The reams of bills in the MGB’s History File paint an all too familiar picture with the car regularly receiving plenty of TLC (while perhaps fighting a losing battle) from spanners and welder with sills, castle rails, and panels various being replaced during the 1980s and 1990s. This pattern continued into the current owner’s tenure until, on his retirement in 2001, the decision was taken to bite the bullet and treat the car to a brand new Heritage body-shell. Though the work was entrusted to a professional garage in 2003, it has to be said that the owner’s experience was not a good one. Eighteen months and no less than £16,600 later the car was reunited with him but despite the investment in both time and money the GT still required considerable further fettling and it visited the MGOC (Workshop) Ltd. of Cambridge in 2005 where a further £1,877 was spent in addition to some £950 on other odds and ends that year. The owner was at last able to put some miles on the restored MG and over the next few years Barrie Carter Motor Services maintained the car while attending to the odd gremlin that was still emerging before The MGB Hive in Wisbech had a crack at the last few niggles mostly concerning panel fit, trim and wiring in 2010. Since then, we are glad to say, the MGB GT has at last lived up to the owner’s expectations. Entrusted to the archetypal ‘Family Village Garage’ of G. W. Webb and Sons (please see Lot 19, Alfa Romeo Spider) MOT and servicing work is pretty much all that has been required, though a new MGOC Spares & Accessories supplied steering rack was fitted last year.
The MGB GT is now a great example of a well restored machine with the added peace of mind that the body-shell is effectively brand new. An early example of unitary construction, the MGB was not renowned for its resistance to rust and unfortunately, once it has established itself in a shell, it is exceptionally difficult to successfully remove it entirely. With very good panel gaps and fit the benefit of taking this route when restoring a car is evident. The Damask Red paintwork, as is evident in the photographs, is of a good standard though this is not to say some time and elbow grease spent on it would not further improve the finish and shine. Obviously the floors, sills, castle rails and so on are all in excellent shape and the fact that the major work to the car was carried out some thirteen years ago speaks to the quality of the Heritage shell and its final finish, the odd virtually invisible car park dink aside. The interior was treated to new sound proofing and carpets and still looks very smart with the leather trimmed front seats (MGOC units fitted in 1988) just starting to acquire that ‘lived in’ look which matches the period aftermarket steering wheel nicely.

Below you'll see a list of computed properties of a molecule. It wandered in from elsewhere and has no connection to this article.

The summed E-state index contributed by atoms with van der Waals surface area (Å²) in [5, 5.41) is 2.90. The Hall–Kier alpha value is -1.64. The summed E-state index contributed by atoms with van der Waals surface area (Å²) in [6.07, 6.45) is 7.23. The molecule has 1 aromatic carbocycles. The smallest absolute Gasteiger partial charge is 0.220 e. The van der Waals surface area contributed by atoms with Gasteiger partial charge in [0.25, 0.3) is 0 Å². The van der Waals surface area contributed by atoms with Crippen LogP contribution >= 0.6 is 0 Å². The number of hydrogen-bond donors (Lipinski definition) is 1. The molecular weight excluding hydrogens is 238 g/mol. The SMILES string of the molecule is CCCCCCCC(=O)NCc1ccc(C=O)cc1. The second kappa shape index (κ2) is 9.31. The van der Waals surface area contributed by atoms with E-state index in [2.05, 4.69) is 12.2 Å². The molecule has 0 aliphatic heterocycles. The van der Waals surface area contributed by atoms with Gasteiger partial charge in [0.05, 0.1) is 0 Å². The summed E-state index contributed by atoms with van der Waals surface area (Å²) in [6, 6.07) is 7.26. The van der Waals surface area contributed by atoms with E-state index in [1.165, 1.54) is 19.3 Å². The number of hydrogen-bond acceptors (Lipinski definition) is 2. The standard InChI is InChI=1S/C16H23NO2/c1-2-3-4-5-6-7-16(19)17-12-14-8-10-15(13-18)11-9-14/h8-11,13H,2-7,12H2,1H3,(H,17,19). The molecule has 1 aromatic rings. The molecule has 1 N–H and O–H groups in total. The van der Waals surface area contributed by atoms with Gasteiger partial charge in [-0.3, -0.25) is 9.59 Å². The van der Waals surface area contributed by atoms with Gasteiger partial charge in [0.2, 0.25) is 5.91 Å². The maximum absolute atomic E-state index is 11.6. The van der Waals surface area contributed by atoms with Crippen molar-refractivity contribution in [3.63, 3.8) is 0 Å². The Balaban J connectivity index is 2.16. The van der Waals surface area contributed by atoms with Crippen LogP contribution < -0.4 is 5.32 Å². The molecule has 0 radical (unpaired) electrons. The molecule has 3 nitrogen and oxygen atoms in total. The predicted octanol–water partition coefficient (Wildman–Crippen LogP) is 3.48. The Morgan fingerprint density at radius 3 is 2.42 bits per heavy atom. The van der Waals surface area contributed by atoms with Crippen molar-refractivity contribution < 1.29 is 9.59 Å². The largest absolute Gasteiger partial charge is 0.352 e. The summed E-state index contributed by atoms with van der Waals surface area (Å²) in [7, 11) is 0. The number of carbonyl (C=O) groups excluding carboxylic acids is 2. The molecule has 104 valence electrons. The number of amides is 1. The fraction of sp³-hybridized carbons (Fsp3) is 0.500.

The B’s chrome is presentable throughout with just some pitting to the door handles though on the rear bumper it has flaked off in a few places and the bumper itself could benefit from refitting as it doesn’t sit quite correctly.
Interestingly the GT rides on rare and valuable Ken Costello alloy wheels. Though similar in appearance to the MG Factory V8 wheels they have two fewer ventilation holes in them, are more concave and are alloy throughout rather than alloy and steel. Made for Ken by the Mill Accessory Group (they are stamped ‘MAG’ on the inside face) who also supplied Reliant, these have become known as ‘Princess Ann wheels’ after her penchant for the later company’s Scimitar sports estate. These have been refurbished and are wrapped in barely worn Uniroyal Rallye tyres; a nice period accessory that compliments the MG very well.
With a little choke the engine fires readily on a chilly spring morning and it sounds business-like while showing a healthy 65 psi oil pressure at idle (please see the photo gallery). On the move everything works smoothly including the overdrive while the servo assisted brakes pull the car up straight and true with a firm pedal, doubtless helped by the Aeroquip brake lines.
The eagle eyed amongst you will notice the GT sports a neatly installed tow hitch; rest assured that this was only employed to pull a lightweight camping type trailer and the B GT was not being utilised as a recovery truck.
We feel that today the car strikes a fine balance between new and old; a virtually brand new shell removes much of the potential maintenance heartache from the ownership experience while items such as the mellowed seats, steering wheel and paintwork ensure the soul of the car remains. With well over £20K spent on the re-shelling exercise and subsequent fettling, there can be little doubt that only a fraction of this investment can ever hope to be recovered and with the reserve set at less than half the current list price for an unpainted GT Heritage body-shell, this represents a fantastic opportunity to acquire a ready to go vehicle with all the work and expense (not to mention considerable heartache) already taken care of.
Registration number: PGC 168K
Chassis Number: G-HD5/274696-G
Engine Number: 18V-847-H-D/28040